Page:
The Price is Right Essay examples

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In the world of medicine there has been many new discoveries and innovations. Yet, it seems like the government is focusing on the wrong problems. One major problem deals with organ donations, and there is always a recurring question; should the family of the donor be compensated? Each patient unfortunately becomes an insignificant statistic joining the lines of hopeless patients who wait in line on the organ transplant list. The scarcity of transplant organs in the United States is accredited to many reasons: the unwillingness of families to approve donation after the donors death, even if the patient has wished to do so; religious objections; disinclination of medical personnel to approach families after the death; and the crookedness of…show more content…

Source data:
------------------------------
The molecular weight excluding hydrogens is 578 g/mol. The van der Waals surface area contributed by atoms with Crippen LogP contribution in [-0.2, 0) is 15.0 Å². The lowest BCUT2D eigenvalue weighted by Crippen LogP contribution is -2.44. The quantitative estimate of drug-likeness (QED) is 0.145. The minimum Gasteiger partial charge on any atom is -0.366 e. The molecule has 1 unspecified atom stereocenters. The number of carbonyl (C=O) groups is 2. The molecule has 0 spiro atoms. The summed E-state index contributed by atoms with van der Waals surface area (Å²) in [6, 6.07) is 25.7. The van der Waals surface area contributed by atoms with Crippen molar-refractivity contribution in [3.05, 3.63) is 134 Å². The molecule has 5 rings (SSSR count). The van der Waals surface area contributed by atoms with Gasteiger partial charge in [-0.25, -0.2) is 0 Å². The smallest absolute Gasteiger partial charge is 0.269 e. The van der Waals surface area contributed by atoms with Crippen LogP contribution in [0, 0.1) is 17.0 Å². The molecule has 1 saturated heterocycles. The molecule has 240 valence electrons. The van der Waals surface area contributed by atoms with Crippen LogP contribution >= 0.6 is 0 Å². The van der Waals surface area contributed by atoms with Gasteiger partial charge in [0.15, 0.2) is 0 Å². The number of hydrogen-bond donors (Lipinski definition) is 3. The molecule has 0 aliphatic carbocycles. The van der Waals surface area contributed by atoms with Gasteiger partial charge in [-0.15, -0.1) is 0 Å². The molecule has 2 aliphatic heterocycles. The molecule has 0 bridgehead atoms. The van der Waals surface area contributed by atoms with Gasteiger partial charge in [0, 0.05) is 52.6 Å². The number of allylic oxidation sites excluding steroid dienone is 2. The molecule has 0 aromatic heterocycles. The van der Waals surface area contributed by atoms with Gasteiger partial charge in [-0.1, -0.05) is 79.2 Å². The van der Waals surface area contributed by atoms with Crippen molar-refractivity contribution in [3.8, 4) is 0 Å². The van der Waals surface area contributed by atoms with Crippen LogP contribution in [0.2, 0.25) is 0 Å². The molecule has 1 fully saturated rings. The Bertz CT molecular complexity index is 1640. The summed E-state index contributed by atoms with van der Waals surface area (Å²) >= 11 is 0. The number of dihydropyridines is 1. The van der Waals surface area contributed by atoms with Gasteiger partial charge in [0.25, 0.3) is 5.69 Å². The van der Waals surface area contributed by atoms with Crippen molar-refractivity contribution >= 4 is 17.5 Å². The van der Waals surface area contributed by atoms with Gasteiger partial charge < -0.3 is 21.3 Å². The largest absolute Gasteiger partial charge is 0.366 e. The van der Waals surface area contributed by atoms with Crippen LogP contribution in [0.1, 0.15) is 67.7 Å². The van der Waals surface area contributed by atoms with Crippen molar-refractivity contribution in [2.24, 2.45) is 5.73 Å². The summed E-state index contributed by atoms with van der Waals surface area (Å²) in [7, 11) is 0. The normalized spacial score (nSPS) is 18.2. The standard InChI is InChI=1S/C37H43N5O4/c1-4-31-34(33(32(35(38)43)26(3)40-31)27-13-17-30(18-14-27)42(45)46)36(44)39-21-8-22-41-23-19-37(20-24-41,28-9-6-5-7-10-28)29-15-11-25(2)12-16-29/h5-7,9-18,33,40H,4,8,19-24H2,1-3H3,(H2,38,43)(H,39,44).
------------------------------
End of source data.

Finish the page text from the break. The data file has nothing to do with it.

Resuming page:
306) “…the National Organ Transplant Act (Public Law 98-507, amended by Public Laws NO. 100-607 and 101-616), passed in 1984, made it illegal to buy and sell organs…. Congress passed this law because it was concerned that traffic in organs might lead to inequitable access to donor organs with the wealthy having an unfair advantage. (Even with the ban, the wealthy have an advantage in being able to pay for the transplant and the necessary post-transplant supportive services, and thus are more likely to be accepted for a waiting list.)” (p. 307 and Gill, p. 308). The question remains, should we get compensated for a good deed, or does that contradict the whole reasoning. Yet, the doctors get paid by the families of those who need the organs, is this wrong too? Maybe everyone should get thier fair share. Maybe the hospitals should pay the donors family, have the patient pay the hospital for the needed organ. This could help pay for funeral costs, hospital costs, and much more. The patients needing the organs pay a bundle to prolong a love ones life, so why not give back to the family of who made it possible? A number of surveys have suggested that offering financial incentives for organ donation could increase the number of organ donors; Finding out those who were surveyed said they were in fact more likely to donate their organs with financial incentives. Patients awaiting their needed organ may
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